To determine age of appearance of secondary sexual character and age of menarche in working girls of urban slum area
Pediatric Review International Journal of Pediatric Research
Adolescence is the developmental phase between childhood and adulthood with specific psychological attributes. In normal girl evidence of sexual maturation characteristically appears not at four or forty, but at 8 or 10 or 12 years of age. At that time, most healthy girls begin to have physical manifestation of the changes in ovarian function that are associated with reproductive maturity. Their breasts start to bud, and hair appears in the pubic and axillary regions. The timely appearance of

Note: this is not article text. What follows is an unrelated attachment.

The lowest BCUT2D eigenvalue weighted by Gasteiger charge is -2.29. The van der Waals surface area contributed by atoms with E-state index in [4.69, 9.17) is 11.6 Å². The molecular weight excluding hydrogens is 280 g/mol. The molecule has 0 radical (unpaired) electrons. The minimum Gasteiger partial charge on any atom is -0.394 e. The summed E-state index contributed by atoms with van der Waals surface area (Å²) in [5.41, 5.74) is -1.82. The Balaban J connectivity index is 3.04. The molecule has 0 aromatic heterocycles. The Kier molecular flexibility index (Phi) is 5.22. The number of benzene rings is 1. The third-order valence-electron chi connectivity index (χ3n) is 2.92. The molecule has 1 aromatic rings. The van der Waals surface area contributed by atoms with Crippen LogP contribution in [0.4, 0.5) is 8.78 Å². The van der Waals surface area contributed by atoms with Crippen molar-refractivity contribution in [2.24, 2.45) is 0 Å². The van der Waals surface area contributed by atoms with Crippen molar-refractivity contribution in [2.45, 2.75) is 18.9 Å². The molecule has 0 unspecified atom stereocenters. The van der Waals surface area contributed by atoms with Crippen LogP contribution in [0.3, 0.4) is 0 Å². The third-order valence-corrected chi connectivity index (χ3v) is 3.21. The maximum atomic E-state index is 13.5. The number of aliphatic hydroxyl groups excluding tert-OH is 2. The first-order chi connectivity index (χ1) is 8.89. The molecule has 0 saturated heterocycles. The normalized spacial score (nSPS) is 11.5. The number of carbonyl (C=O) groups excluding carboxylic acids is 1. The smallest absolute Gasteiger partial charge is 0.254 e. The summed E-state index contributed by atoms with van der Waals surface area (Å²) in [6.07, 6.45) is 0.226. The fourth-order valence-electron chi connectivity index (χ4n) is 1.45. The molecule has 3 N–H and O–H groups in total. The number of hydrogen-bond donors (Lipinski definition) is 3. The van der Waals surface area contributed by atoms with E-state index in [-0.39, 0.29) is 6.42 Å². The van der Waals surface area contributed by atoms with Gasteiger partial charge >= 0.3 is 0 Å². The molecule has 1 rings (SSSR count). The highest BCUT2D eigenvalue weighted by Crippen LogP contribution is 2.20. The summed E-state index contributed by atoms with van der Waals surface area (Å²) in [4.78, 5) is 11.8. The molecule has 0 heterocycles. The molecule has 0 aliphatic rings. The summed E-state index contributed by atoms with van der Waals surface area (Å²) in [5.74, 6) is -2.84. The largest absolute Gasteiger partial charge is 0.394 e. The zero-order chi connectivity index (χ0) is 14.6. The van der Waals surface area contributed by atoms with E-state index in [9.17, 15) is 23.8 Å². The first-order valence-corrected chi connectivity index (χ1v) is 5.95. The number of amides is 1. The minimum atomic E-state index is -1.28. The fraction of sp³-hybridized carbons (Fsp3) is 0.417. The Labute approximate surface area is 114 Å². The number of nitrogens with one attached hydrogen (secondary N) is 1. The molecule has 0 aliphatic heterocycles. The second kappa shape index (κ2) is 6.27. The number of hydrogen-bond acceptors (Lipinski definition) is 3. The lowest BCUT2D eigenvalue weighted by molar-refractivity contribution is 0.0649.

... ely appearance of the menarche gives assurance that the other less recognizable feature of puberty and early adolescence are processing normally or about to be initiated. Method: A cross sectional survey was done by door to door visit in three randomly selected slums of Bilaspur, Chhattisgarh, India. Data was collected on predesigned and pretested pro-forma with the answer to questionnaire regarding various aspects. SMR staging done by taking consent from guardian of minor adolescents and consent from their selves in those who are above 18 years. Result: Out of 696 girls who were examined, it was found that the maximum number (45.40%) of adolescents were in 10-13 years age group and minimum number (27.01%) were in 17-19 years age group. In 14-16 years 27.58% girls. In SMR staging of 10-13 years age group max girls (39.8%) were in B1 and 55.6%in P1 and no one in B5 and P5.In 14-16 years age group max (45.8%) in B4, and only 1.0% in B1 and max in P3 and minimum in P1 that is 38.5% and 5.2% respectively. In 17-19 years, age group max has reached stage B5 with 94.6% and P5 72.3%. The Mean age of menarche for all age group was 13.19 years. Conclusion: Nutritional, socioeconomic status, climate, genetic makeup affects age of menarche and pubertal changes knowing the fact that working adolescent from slum will have more nutritional deprived thus can be concluded that poor nutrition and lower socioeconomic status might be responsible for this delay.